Seeing the inequitable way flooding affects people and communities is what inspired inventor Andrew Parker to create the FloodSafe House™. Triggered by sensors, the FloodJack® system automatically raises the entire house 1.5-2.0 meters above ground level, returning it back down when floodwaters recede. People can now return to their homes days – rather than months – after a flood. We’ve been working with Andrew for the last five years and we asked him to share the insights, challenges and technologies that are helping transform flood resilience.
Q: How did the idea for the FloodSafe house come about?
Andrew: Flooding ruins homes and lives. Seeing the devastating effect of floods on people round where I live was my start point. So too was my frustration with the short-term fixes the industry was relying on. I’m a builder and a developer. I’ve seen what happens when, as many developers do, the answer to flood risk is to raise the land you build on. All that achieves is diverting the water towards other people and homes. Dredging local waterways also makes little difference. So I thought, rather than raise the land, why not raise the house instead?
Q: Why did you choose WSP to partner you in developing FloodSafe?
Andrew: There are so many dimensions to getting something like this right, from water engineering to emergency response, building and planning. WSP had all of those disciplines in one place. When I met their water engineer, Simon Gilliland, he just got it. Flooding is complex. There are many different types of flood and Simon was able to translate very technical water engineering into language I could understand and act on. He’s been a real enthusiast and a great fellow traveller on this journey, even introducing me to PhD students at his old university, Liverpool, who we are still working with together. We wouldn’t have got so far so fast without him.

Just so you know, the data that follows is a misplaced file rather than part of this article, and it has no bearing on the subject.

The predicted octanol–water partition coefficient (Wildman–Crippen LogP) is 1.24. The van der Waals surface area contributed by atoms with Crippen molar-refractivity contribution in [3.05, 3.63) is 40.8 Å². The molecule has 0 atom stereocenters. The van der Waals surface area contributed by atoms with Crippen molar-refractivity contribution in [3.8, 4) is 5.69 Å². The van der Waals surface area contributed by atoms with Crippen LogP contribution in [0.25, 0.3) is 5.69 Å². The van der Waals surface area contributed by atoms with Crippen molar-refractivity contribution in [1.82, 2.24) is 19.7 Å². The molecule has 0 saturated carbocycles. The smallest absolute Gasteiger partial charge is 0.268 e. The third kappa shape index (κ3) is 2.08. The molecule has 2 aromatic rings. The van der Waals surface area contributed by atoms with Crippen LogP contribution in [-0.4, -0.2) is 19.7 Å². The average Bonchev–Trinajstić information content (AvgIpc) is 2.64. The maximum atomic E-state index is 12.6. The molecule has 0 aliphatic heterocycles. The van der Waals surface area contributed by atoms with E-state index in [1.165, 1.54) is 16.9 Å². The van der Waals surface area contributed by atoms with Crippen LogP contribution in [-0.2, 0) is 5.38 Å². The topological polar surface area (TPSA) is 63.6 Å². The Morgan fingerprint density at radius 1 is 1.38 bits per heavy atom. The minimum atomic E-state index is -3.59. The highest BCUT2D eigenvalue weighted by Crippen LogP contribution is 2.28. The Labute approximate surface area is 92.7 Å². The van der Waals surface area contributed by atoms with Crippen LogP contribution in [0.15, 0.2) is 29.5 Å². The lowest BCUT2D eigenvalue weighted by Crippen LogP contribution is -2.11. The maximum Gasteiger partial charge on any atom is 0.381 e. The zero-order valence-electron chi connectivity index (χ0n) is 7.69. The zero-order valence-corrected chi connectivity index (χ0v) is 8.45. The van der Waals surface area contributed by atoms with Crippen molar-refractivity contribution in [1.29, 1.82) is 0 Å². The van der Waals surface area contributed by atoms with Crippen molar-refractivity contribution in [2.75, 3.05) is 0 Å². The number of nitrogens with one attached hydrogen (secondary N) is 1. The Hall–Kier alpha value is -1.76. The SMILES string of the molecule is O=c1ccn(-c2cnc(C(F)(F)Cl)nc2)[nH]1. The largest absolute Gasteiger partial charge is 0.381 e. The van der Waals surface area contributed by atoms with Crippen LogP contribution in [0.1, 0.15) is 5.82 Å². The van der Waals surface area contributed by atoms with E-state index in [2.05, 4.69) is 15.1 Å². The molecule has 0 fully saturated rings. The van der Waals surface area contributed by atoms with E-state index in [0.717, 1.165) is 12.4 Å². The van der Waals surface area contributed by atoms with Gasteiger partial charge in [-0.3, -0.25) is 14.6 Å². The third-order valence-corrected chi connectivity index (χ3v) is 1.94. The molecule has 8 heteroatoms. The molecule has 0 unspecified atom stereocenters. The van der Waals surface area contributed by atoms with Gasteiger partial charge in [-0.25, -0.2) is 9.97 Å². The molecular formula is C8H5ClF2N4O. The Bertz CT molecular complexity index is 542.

Q: What inspired the mechanism at the heart of your invention?
Andrew: I knew hydraulics weren’t an option as you can’t store the volumes of oil needed in and around housing. My penny-drop moment came watching a documentary on TV about the resupply of North Sea oil rigs. They were using mechanical jacks to raise goods from supply ships hundreds of meters up to the platform. If mechanical jacks could achieve that in the middle of the North Sea, then maybe they were the answer to raising the 35-40 tonnes of an average new-build house safely above floodwaters.
Q: Are those mechanical jacks the little bit of genius in the FloodSafe system?
Andrew: They’re key, and are designed for our use but if there is one bit of genius in the system it is the electrics. Experts told me raising a 40-tonne house would take a 7kw motor. Building regs for residential homes limit motors to a maximum power of 2.2kw. I looked in the market for solutions and then came across a very astute electrical specialist Roger Clayton who focus is in Critical Control Panels, between us and after many unsuccessful attempts we and found a solution that would allow us to raise the whole house using a motor that came in at that limit. My motto for this project has been ‘it must not fail’, otherwise what reassurance would it offer? So we designed all the electronics without sensitive microprocessors or batteries that could drain.